“We have some work to do in terms of communicating what ethical collaboration looks like at a university where so much of what we do is collaborative,” Valilis said. “This is particularly important in engineering where coding and problem sets are inherently collaborative.

Prevalent behavior

More than 50 percent of students reported downloading copyrighted music without permission, 40 percent of students have knowingly disclosed information imparted in confidence and 35 percent have faked an illness.

Students reported that they differentiate between perceived victimless behaviors, such as pirating music, and behaviors affecting others, like romantic cheating.

Students also act consistently, the study shows. A student in an exclusive and committed relationship is less likely to cheat on a romantic partner than cheat on a test.

“This is significant because it suggests a holism—whether for good or bad—rather than a view that ethical behavior varies by who or what is involved,” Pickus said.

Witnessing unethical behavior does not mean students will report it, according to the research. For example, 44 percent of students have witnessed other students posting anonymous disparaging comments online, but only 24 percent took any sort of action and only 10 percent called public attention to it.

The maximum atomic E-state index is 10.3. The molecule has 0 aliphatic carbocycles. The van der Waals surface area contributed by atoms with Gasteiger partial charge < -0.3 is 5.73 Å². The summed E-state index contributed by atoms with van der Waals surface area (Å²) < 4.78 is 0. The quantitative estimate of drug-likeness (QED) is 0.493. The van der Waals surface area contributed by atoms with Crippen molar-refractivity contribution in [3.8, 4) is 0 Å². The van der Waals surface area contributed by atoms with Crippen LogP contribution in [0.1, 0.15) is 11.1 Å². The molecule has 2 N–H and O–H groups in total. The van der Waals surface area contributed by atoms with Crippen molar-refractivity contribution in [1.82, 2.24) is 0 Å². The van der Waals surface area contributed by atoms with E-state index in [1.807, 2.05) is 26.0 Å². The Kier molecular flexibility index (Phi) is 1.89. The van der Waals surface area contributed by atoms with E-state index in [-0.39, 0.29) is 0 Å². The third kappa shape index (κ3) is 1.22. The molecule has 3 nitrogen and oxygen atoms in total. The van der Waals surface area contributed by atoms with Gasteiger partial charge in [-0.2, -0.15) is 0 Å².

Pickus noted the high proportion of students who report they did nothing when confronted with behavior they saw as wrong as a cause for concern.

“Is this because of a healthy sense of tolerance or a lack of concern for and commitment to each other?” Pickus asked.

Students reported that the primary reason for their hesitance to act against certain crimes is that it is “not my business” and it “violates social etiquette.”

For incidents that directly affect students, however, more reported the behavior. When an individual slacked off in a group project, for example, about 56 percent of students took action. Students referenced a personal code of ethics and self-respect as primary considerations in ethical decisions more so than religious beliefs or respect for others.

Time to act

Pickus said he hoped that the Duke community will actively engage in interpreting and building a more ethical community from the report.

“No one ‘owns’ integrity, and there’s lots to puzzle over in analyzing the report and lots to do in further strengthening Duke’s culture of integrity,” he said. “So rather than create a separate infrastructure for integrity issues, Kenan’s goal has been to produce a report that others will want to embrace and take ownership in.”

Pickus and Steve Asher, professor of psychology and neuroscience and lead author in the recently published Duke Social Relationships Project, will present their respective results to Duke Student Government this Wednesday.

“[It is] a valuable opportunity to reflect on the role of ethics inside and outside of the classroom and, in particular, to think about how one’s values in each of these two spheres are part of the same whole,” senior Kaveh Danesh, Academic Integrity Council member and DSG vice president for academic affairs, wrote in an email Monday.